The Doctor (Tennant) and Rose (Billie Piper) are on their way to an Elvis Presley appearance in New York, but instead end up in London, 1953, where the city is preparing for the Queen’s Coronation. But there are a lot more televisions around than there should be for the time, and the Doctor is pulled into a new mystery.
The Idiot’s Lantern was penned by Mark Gatiss and premiered on 27 May, 2006.
It seems a Mr. Magpie (Ron Cook), who runs the local electrical shop, is selling televisions at a huge discounted price, all because he is serving an energy based entity named the Wire (Maureen Lipman) who is absorbing the life force of viewers through the television screen – removing their faces!!
It’s an updated Whovian spin on the old addage that television rots the brain.
There is also time for some domestic drama in the form of the Connollys, Eddie (Jamie Foreman) an almost abusive father, Rita (Debra Gillett) and son Tommy (Rory Jennings). This story is actually handled pretty well.
The alien mystery, of course, takes precedence, and as always, rockets along. There are chases, monsters, and the threat of an alien menace. In fact, the more I think about it, the more I think this feels like a 1950s science fiction monster movie – totally meant as a compliment.
As a side note, I love the Doctor’s scooter, how Rose is becoming a stronger and outspoken character. Of course, that does seem to get her into some serious trouble with the Wire.
It also seems that one if tbe Doctor’s catchphrases ‘I’m sorry, I’m so sorry’ appears again, but not said by the Time Lord.
Yet another fun, well-paced episode.
The Impossible Planet was written by Matt Jones and aired on 3 June, 2006. It introduced us to the Ood species, and plays out like a horror film… a crew trapped, something killing them one at a time.
The TARDIS arrives on a sanctuary base on the planet Krop Tor, in orbit, impossibly, around a black hole.
There is a language littering the walls that the TARDIS cannot decipher, as it is too old, and an entity seems to be able to speak and terrify through the Ood.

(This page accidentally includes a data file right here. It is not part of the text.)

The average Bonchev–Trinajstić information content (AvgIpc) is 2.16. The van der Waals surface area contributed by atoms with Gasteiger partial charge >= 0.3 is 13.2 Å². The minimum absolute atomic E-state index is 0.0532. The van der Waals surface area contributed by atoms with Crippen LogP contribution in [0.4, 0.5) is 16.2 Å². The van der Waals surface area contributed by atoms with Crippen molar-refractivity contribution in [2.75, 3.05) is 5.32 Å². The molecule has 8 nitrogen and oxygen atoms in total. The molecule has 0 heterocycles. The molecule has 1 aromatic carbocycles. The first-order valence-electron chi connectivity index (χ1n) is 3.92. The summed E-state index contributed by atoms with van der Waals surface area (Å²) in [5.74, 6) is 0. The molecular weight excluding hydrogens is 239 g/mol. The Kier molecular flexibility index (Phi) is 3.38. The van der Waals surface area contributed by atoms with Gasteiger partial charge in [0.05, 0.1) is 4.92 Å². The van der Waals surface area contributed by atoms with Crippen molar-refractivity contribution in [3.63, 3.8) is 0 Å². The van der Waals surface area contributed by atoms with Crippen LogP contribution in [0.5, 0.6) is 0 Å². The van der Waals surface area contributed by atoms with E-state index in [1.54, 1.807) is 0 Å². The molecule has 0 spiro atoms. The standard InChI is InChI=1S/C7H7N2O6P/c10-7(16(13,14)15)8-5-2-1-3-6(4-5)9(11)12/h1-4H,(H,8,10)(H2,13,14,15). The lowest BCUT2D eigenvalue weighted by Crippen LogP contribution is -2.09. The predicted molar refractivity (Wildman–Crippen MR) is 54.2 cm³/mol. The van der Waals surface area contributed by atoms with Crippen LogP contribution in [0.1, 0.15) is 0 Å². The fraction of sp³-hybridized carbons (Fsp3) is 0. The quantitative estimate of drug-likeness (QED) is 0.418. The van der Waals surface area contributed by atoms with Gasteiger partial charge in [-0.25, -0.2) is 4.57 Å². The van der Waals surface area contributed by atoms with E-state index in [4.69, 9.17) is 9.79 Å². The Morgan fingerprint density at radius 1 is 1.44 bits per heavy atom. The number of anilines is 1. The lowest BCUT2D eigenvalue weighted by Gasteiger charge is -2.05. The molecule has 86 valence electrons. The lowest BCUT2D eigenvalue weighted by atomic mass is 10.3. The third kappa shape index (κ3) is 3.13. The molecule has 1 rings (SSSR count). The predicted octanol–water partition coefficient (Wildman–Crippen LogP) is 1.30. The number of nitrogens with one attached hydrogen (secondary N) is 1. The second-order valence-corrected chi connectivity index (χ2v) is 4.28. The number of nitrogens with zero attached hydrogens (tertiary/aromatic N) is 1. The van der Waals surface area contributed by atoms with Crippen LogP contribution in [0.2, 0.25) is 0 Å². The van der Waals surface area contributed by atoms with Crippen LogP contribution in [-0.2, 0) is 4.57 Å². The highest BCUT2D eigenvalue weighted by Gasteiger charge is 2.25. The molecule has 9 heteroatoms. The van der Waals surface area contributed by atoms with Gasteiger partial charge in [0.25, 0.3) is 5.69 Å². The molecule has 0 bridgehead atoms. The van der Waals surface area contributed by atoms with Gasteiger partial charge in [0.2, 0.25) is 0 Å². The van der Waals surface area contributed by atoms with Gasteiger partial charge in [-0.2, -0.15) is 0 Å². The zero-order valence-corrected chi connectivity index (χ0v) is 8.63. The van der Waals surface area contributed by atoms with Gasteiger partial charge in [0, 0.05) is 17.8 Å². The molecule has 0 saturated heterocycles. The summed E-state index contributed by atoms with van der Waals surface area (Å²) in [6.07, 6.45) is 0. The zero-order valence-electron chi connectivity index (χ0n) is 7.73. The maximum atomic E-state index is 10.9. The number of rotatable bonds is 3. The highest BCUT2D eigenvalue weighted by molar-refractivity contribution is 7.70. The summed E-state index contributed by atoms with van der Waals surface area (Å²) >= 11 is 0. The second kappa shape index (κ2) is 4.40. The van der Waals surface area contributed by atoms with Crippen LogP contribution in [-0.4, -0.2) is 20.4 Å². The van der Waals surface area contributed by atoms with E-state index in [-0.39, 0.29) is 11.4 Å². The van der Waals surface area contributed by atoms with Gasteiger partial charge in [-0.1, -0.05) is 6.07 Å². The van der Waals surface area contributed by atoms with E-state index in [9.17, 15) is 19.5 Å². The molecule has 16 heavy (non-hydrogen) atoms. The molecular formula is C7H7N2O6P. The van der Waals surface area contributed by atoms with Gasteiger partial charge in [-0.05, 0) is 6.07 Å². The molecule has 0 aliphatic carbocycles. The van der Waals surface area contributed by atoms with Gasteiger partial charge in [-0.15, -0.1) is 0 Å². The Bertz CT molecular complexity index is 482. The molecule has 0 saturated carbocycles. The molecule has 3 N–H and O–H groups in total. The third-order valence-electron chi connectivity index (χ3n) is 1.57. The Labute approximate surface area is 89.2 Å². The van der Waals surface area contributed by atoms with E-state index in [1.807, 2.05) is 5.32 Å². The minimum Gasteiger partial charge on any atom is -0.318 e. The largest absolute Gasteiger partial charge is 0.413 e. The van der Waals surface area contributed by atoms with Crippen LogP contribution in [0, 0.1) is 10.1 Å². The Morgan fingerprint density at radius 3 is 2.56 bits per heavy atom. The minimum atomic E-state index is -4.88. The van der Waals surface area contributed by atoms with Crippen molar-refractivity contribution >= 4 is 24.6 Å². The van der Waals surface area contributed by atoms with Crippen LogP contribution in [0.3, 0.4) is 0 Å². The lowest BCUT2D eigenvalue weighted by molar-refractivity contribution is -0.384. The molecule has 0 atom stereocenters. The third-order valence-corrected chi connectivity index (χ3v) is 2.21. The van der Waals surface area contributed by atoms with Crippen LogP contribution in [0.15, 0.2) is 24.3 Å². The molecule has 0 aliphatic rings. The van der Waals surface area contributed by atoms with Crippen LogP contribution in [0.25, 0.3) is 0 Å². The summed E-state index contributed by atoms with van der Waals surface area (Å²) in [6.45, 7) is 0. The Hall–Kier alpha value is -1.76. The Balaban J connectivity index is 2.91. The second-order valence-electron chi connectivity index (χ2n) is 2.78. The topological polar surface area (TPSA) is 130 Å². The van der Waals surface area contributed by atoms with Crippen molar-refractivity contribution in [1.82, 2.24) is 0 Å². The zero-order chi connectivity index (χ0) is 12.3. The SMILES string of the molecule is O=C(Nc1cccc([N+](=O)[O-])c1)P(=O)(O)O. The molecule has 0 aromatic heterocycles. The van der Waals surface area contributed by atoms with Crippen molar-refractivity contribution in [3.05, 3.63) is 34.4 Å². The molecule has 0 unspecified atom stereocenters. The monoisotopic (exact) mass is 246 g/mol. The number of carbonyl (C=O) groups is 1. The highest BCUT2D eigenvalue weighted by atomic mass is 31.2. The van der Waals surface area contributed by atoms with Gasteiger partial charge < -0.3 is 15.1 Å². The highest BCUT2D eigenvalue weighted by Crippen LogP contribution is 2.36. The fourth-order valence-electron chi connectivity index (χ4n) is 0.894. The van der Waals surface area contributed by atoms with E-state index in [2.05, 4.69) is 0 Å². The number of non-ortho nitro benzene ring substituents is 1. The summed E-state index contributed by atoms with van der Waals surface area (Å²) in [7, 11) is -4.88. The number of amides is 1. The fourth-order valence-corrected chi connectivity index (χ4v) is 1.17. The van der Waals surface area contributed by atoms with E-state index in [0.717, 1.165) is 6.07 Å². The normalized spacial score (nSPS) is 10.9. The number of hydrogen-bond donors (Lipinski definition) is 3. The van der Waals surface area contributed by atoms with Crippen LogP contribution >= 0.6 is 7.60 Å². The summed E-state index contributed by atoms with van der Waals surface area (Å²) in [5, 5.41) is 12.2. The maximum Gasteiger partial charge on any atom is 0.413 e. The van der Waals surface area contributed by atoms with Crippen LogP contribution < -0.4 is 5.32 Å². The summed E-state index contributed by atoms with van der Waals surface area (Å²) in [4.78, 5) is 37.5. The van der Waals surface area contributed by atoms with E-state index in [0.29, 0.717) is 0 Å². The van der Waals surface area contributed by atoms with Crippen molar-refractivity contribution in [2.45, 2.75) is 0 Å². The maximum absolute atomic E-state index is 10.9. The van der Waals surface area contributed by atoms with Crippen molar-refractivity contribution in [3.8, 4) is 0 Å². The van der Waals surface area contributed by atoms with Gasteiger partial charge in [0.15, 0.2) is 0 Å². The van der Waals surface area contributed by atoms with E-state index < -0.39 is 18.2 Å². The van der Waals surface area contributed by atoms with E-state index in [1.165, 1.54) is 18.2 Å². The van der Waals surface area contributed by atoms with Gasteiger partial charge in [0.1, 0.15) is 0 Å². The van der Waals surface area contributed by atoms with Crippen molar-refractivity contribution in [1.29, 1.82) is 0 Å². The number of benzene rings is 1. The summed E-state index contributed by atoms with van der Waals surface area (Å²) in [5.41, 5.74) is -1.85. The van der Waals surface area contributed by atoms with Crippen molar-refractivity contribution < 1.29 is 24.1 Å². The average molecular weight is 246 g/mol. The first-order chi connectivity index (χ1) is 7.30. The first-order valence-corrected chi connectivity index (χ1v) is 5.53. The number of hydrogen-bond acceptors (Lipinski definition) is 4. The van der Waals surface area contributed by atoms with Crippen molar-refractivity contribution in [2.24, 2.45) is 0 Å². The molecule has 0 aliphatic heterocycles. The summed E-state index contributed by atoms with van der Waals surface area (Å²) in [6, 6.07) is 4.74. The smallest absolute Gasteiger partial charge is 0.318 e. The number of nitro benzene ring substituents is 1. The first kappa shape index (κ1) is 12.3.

The story embraces its horror roots, and plays up the terror rather nicely. There are religious overtones with talk of the Beast and His Army. A devil-like character is even glimpsed every now and again.
It tries to walk the line between science (or as science based as Doctor Who can get) and religious horror, coupled with a haunted house tale, and does so pretty damned well. The Doctor tries to puzzle out what is going on, and seems a little troubled by what is going on.
There is also the discussion of the Ood, a slave race, and their place in the universe.
This episode sets up the plot nicely, ups the creep factor, and plants things for future episodes. It’s actually a really strong episode, the characters are well-realised, it walks that religious horror line incredibly well.
The addition of a big spooky, sealed hole, an ancient looking city, and possession things begin to look pretty dire for the sanctuary base crew. It gets really dark, really quick, and ends on a pretty hefty climax with the possesed Ood menacing Rose and the crew, while the Doctor stares into the abyss of the unsealed hole, and contemplates the Beast that may be below… waiting.
We’ll have to wait until next week to see what happens.